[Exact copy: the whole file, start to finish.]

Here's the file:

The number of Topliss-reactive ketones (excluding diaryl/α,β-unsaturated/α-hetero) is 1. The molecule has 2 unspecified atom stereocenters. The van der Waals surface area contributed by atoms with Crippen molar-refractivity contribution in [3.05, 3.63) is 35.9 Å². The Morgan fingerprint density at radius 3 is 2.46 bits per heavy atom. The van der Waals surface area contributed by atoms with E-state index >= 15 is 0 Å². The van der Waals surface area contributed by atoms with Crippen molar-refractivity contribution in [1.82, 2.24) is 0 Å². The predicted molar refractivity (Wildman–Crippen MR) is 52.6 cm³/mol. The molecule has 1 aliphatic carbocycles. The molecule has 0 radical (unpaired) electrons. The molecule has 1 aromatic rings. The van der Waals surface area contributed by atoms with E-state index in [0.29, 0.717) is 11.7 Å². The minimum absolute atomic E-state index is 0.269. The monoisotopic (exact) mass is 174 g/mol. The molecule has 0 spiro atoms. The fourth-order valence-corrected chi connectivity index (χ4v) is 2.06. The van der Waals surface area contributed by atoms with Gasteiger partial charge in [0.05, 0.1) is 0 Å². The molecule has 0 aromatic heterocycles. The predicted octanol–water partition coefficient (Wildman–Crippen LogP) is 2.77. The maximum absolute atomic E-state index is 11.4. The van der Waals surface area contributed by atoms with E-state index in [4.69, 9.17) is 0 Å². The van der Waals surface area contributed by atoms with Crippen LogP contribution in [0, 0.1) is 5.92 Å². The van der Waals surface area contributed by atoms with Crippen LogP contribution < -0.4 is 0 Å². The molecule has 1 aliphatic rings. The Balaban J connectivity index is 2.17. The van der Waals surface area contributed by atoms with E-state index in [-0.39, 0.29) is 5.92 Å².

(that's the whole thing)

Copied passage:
The number of Topliss-reactive ketones (excluding diaryl/α,β-unsaturated/α-hetero) is 1. The molecule has 2 unspecified atom stereocenters. The van der Waals surface area contributed by atoms with Crippen molar-refractivity contribution in [3.05, 3.63) is 35.9 Å². The Morgan fingerprint density at radius 3 is 2.46 bits per heavy atom. The van der Waals surface area contributed by atoms with E-state index >= 15 is 0 Å². The van der Waals surface area contributed by atoms with Crippen molar-refractivity contribution in [1.82, 2.24) is 0 Å². The predicted molar refractivity (Wildman–Crippen MR) is 52.6 cm³/mol. The molecule has 1 aliphatic carbocycles. The molecule has 0 radical (unpaired) electrons. The molecule has 1 aromatic rings. The van der Waals surface area contributed by atoms with E-state index in [0.29, 0.717) is 11.7 Å². The minimum absolute atomic E-state index is 0.269. The monoisotopic (exact) mass is 174 g/mol. The molecule has 0 spiro atoms. The fourth-order valence-corrected chi connectivity index (χ4v) is 2.06. The van der Waals surface area contributed by atoms with Gasteiger partial charge in [0.05, 0.1) is 0 Å². The molecule has 0 aromatic heterocycles. The predicted octanol–water partition coefficient (Wildman–Crippen LogP) is 2.77. The maximum absolute atomic E-state index is 11.4. The van der Waals surface area contributed by atoms with E-state index in [4.69, 9.17) is 0 Å². The van der Waals surface area contributed by atoms with Crippen LogP contribution in [0, 0.1) is 5.92 Å². The van der Waals surface area contributed by atoms with Crippen LogP contribution < -0.4 is 0 Å². The molecule has 1 aliphatic rings. The Balaban J connectivity index is 2.17. The van der Waals surface area contributed by atoms with E-state index in [-0.39, 0.29) is 5.92 Å².